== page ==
Date of birth: 4 April, estimated year 1868 based on claimed age (23) on her 1 December 1891 marriage license with second husband Hiram Carroll Brinlee, Jr. and on 1910 census (41) and 1920 census (50). A family Bible is said to give 4 April 1856, but her last child was born in 1908. Older ages are also given on her death certificate (date of birth given as 4 April 1860 by her son Cecil Odell Brinlee), July 1958 obituary (98), and 1930 census (73). On her Confederate Widow’s Pension Application, dated 27 July 1925, she gives her age as 68, and this is consistent with the 73 on the 1930 census. However, there is a note written by Lizzie that is appended to the application (the date is September 10th, and the year as written could be 1929 or 1924) in which she writes: “i have lost my correct age i am somewhere in 60 i am not 75.”

Place of birth of Lizzie and her parents: All three censuses on which Lizzie is known to appear indicate that she was born in Tennessee; that state also appears on her death certificate and obituary, as well as on the death certificate of her son Lawrence. Knoxville County has been cited as the county in which she was born, but I do not know what the source for this is. The 1910 and 1920 censuses give North Carolina as the state of her parents’ birth; 1930 gives Tennessee.

Early life: A daughter-in-law said that Lizzie “was from Tennessee and had lived with a family that had taken her in to help work, where she washed dishes by standing on a bucket. Therefore, she had to have been fairly young.” This might indicate that she had been orphaned.

First marriage: Lizzie was said to have been married to a man named Bonner before she married Hiram Brinlee. The 1910 census indicates that she has been married more than once, and the 1930 census indicates that she was 17 at the time of her first marriage. Her name does appear to be “Bonner” on the marriage license (her name is given as Mrs. S. L. Bonner), although it looks as though “Brinlee” was entered first and “Bonner” was then written over it. If Lizzie was born in 1868 and got married at age 17, her marriage to Mr. Bonner would have taken place in around 1885-1886, possibly in Tennessee. Since Lizzie was in Oklahoma when she met Hiram Brinlee, she and Mr. Bonner may have come to Oklahoma for the land rush in 1889 and he may have died there.

Second marriage: Hiram Brinlee and Lizzie were married at White Bead Hill, Chickasaw Nation, Indian Territory; Lizzie’s residence is also listed as White Bead Hill on 3 December 1891.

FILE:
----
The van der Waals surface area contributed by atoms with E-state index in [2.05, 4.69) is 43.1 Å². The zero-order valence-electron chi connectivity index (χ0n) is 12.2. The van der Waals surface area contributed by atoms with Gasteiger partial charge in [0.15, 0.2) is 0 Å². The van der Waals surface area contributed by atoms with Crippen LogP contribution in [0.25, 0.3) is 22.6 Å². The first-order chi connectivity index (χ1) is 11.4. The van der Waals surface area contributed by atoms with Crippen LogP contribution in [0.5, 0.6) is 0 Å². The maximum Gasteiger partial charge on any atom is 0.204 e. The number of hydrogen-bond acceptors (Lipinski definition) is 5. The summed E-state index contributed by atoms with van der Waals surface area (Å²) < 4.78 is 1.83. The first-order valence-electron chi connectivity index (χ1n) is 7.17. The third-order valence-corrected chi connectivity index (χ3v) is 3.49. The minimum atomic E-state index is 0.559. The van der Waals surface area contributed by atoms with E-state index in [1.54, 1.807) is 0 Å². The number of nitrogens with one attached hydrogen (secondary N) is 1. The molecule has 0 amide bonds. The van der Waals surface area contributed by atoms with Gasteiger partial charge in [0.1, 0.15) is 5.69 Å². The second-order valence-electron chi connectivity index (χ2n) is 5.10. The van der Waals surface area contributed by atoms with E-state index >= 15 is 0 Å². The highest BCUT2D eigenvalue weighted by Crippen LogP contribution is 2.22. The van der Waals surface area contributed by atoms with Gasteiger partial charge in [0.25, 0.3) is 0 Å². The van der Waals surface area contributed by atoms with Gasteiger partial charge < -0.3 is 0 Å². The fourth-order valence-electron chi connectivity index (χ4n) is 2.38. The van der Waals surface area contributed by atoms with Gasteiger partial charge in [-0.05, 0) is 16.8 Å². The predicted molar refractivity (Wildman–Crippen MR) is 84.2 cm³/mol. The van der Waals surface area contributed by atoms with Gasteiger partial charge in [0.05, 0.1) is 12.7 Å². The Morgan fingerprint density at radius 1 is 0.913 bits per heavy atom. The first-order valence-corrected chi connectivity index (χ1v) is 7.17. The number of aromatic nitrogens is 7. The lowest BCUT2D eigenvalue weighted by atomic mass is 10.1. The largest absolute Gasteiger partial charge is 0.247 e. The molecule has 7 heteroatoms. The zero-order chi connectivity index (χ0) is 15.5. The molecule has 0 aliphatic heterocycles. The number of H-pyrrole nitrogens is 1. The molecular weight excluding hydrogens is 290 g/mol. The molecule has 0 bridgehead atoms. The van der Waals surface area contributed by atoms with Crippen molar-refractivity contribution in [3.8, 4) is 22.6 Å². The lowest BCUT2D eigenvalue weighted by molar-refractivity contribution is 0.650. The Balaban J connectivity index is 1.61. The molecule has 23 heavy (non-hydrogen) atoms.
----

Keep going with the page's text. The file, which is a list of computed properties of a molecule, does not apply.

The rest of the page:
US Federal Census information: Lizzie does not appear with Hiram on the 1900 census (Britton Twp., Oklahoma Co., Oklahoma Territory). Hiram is shown only with his son from his previous marriage, Louis, and a hired hand. Perhaps Lizzie and the children were living elsewhere, but so far I have not been able to find them. 1910 (4 May) – Justice Precinct 2, Hunt Co., Texas. 1920 (30 Jan) – Farris Twp., Atoka Co., Oklahoma. 1930 – Justice Precinct 3, Fannin Co., Texas (living with son Austin). Another possible address is provided on an envelope addressed to Hiram Brinlee at Davis, I. T. (current Garvin and Murray Counties) from William Nelson, Clerk of the Court of the Indian Territory, Ardmore, Indian Territory (the date is not legible, but this information may help date it).

Children: According to the 1910 census, Lizzie had given birth to 7 children, of whom 4 were still living. Those four were all Hiram’s children, but it is not clear if any or all of the remaining three were Hiram’s or Mr. Bonner’s children. The dates and places of birth for the four surviving children are: Lawrence Carroll – 29 Jan 1893 (String Town, Atoka, Oklahoma or, as reported on his WWI Draft Registration Card, Paul’s Valley, Oklahoma), Cordelia Lee – 8 Jan 1895 (Oklahoma), Austin Franklin – 6 Apr 1904 (Farmersville, Collin Co., Texas), and Cecil Odell – 23 Sep 1908 (Collin Co., Texas).

Other items giving clues to location: 27 July 1925: Lizzie files her Confederate Widow’s Pension application from Collin County, Texas. 10 Sep 1929: Lizzie writes a letter requesting assistance with her Pension application; the location is given as Leonard, Texas (Leonard is in Fannin County). The year of Hiram and Lizzie’s move to Texas from Oklahoma may have been 1902, as reported by Lizzie on her Confederate Widow’s Pension Application.

Death: Lizzie Brinlee died on 29 July 1958 in Plano, Collin County, Texas (she was living with her youngest son Cecil Odell Brinlee at that time). Her death certificate indicates her stay in Plano as “several years.” She is buried in Restland Memorial Park, Dallas, Texas.

Sources checked:

Certificates of Death of Lizzie and children Lawrence, Austin, and Cordelia
Obituary of Mrs. H. C. Brinlee from the Plano Star-Courier
1900-1930 US Federal Censuses
Marriage license with second husband, Hiram C. Brinlee
Certificate of marriage with second husband, Hiram C. Brinlee
Confederate Widow’s Pension Application
Still need to check: Social Security applications of sons Austin and Cecil Brinlee and death certificate of Cecil Brinlee

I am excited at the prospect of getting some pointers on working on this brickwall with some of the experts in the Fairfax Genealogical Society. I'll post what I learn here.

Wednesday, June 3, 2009

Wordy Wednesday: More from The Language of Cats – An Illustrated Glossary

Since I find it so difficult to be “wordless” in my Wednesday contributions, I decided to start a new tradition, “Wordy Wednesday,” which still involves one or more pictures, but the pictures will illustrate a term or will otherwise be accompanied by a lot of explanation. I will still participate in Wordless Wednesday when possible.